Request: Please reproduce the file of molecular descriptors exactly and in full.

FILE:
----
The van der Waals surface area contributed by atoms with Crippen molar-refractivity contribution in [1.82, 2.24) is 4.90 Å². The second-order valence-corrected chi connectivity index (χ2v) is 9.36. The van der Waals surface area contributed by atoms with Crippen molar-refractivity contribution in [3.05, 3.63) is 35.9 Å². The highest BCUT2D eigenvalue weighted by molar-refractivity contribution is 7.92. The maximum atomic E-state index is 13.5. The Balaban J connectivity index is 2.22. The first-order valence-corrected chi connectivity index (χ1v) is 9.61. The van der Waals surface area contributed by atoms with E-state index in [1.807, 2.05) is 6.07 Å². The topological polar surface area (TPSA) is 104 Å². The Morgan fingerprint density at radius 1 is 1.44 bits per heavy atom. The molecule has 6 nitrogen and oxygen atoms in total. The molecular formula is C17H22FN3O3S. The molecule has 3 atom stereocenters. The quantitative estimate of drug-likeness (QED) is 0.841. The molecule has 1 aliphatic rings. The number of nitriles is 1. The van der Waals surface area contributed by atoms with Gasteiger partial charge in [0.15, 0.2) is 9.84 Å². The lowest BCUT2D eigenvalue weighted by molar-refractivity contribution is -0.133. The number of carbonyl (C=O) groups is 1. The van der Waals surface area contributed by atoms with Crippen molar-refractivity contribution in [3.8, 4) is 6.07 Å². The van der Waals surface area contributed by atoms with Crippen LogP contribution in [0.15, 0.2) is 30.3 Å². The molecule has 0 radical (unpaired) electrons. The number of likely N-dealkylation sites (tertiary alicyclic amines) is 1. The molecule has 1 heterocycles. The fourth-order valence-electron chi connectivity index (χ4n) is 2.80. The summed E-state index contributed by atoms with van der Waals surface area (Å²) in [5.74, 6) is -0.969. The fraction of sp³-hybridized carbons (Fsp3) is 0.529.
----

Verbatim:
The van der Waals surface area contributed by atoms with Crippen molar-refractivity contribution in [1.82, 2.24) is 4.90 Å². The second-order valence-corrected chi connectivity index (χ2v) is 9.36. The van der Waals surface area contributed by atoms with Crippen molar-refractivity contribution in [3.05, 3.63) is 35.9 Å². The highest BCUT2D eigenvalue weighted by molar-refractivity contribution is 7.92. The maximum atomic E-state index is 13.5. The Balaban J connectivity index is 2.22. The first-order valence-corrected chi connectivity index (χ1v) is 9.61. The van der Waals surface area contributed by atoms with E-state index in [1.807, 2.05) is 6.07 Å². The topological polar surface area (TPSA) is 104 Å². The Morgan fingerprint density at radius 1 is 1.44 bits per heavy atom. The molecule has 6 nitrogen and oxygen atoms in total. The molecular formula is C17H22FN3O3S. The molecule has 3 atom stereocenters. The quantitative estimate of drug-likeness (QED) is 0.841. The molecule has 1 aliphatic rings. The number of nitriles is 1. The van der Waals surface area contributed by atoms with Gasteiger partial charge in [0.15, 0.2) is 9.84 Å². The lowest BCUT2D eigenvalue weighted by molar-refractivity contribution is -0.133. The number of carbonyl (C=O) groups is 1. The van der Waals surface area contributed by atoms with Crippen molar-refractivity contribution in [3.8, 4) is 6.07 Å². The van der Waals surface area contributed by atoms with Crippen LogP contribution in [0.15, 0.2) is 30.3 Å². The molecule has 0 radical (unpaired) electrons. The number of likely N-dealkylation sites (tertiary alicyclic amines) is 1. The molecule has 1 heterocycles. The fourth-order valence-electron chi connectivity index (χ4n) is 2.80. The summed E-state index contributed by atoms with van der Waals surface area (Å²) in [5.74, 6) is -0.969. The fraction of sp³-hybridized carbons (Fsp3) is 0.529.